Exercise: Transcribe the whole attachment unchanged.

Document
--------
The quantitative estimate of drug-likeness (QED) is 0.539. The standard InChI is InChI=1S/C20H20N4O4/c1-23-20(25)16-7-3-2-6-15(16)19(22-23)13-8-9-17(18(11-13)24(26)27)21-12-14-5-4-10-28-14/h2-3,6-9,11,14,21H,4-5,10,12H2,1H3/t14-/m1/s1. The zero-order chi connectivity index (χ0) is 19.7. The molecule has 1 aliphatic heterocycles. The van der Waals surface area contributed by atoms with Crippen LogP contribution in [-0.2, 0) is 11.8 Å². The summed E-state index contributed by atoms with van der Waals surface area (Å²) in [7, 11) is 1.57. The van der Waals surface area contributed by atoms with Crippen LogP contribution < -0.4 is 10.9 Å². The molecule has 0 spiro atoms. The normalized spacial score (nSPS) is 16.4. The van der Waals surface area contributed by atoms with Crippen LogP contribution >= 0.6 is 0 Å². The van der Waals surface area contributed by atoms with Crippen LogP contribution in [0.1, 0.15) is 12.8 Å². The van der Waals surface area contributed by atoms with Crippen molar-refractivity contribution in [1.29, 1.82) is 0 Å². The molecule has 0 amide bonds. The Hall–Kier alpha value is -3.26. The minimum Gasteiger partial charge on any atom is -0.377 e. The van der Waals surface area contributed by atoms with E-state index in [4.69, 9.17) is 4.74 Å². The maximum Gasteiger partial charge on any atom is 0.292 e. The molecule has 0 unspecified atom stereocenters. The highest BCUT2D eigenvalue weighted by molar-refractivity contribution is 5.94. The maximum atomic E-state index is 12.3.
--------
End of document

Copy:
The quantitative estimate of drug-likeness (QED) is 0.539. The standard InChI is InChI=1S/C20H20N4O4/c1-23-20(25)16-7-3-2-6-15(16)19(22-23)13-8-9-17(18(11-13)24(26)27)21-12-14-5-4-10-28-14/h2-3,6-9,11,14,21H,4-5,10,12H2,1H3/t14-/m1/s1. The zero-order chi connectivity index (χ0) is 19.7. The molecule has 1 aliphatic heterocycles. The van der Waals surface area contributed by atoms with Crippen LogP contribution in [-0.2, 0) is 11.8 Å². The summed E-state index contributed by atoms with van der Waals surface area (Å²) in [7, 11) is 1.57. The van der Waals surface area contributed by atoms with Crippen LogP contribution < -0.4 is 10.9 Å². The molecule has 0 spiro atoms. The normalized spacial score (nSPS) is 16.4. The van der Waals surface area contributed by atoms with Crippen LogP contribution >= 0.6 is 0 Å². The van der Waals surface area contributed by atoms with Crippen LogP contribution in [0.1, 0.15) is 12.8 Å². The van der Waals surface area contributed by atoms with Crippen molar-refractivity contribution in [1.29, 1.82) is 0 Å². The molecule has 0 amide bonds. The Hall–Kier alpha value is -3.26. The minimum Gasteiger partial charge on any atom is -0.377 e. The van der Waals surface area contributed by atoms with E-state index in [4.69, 9.17) is 4.74 Å². The maximum Gasteiger partial charge on any atom is 0.292 e. The molecule has 0 unspecified atom stereocenters. The highest BCUT2D eigenvalue weighted by molar-refractivity contribution is 5.94. The maximum atomic E-state index is 12.3.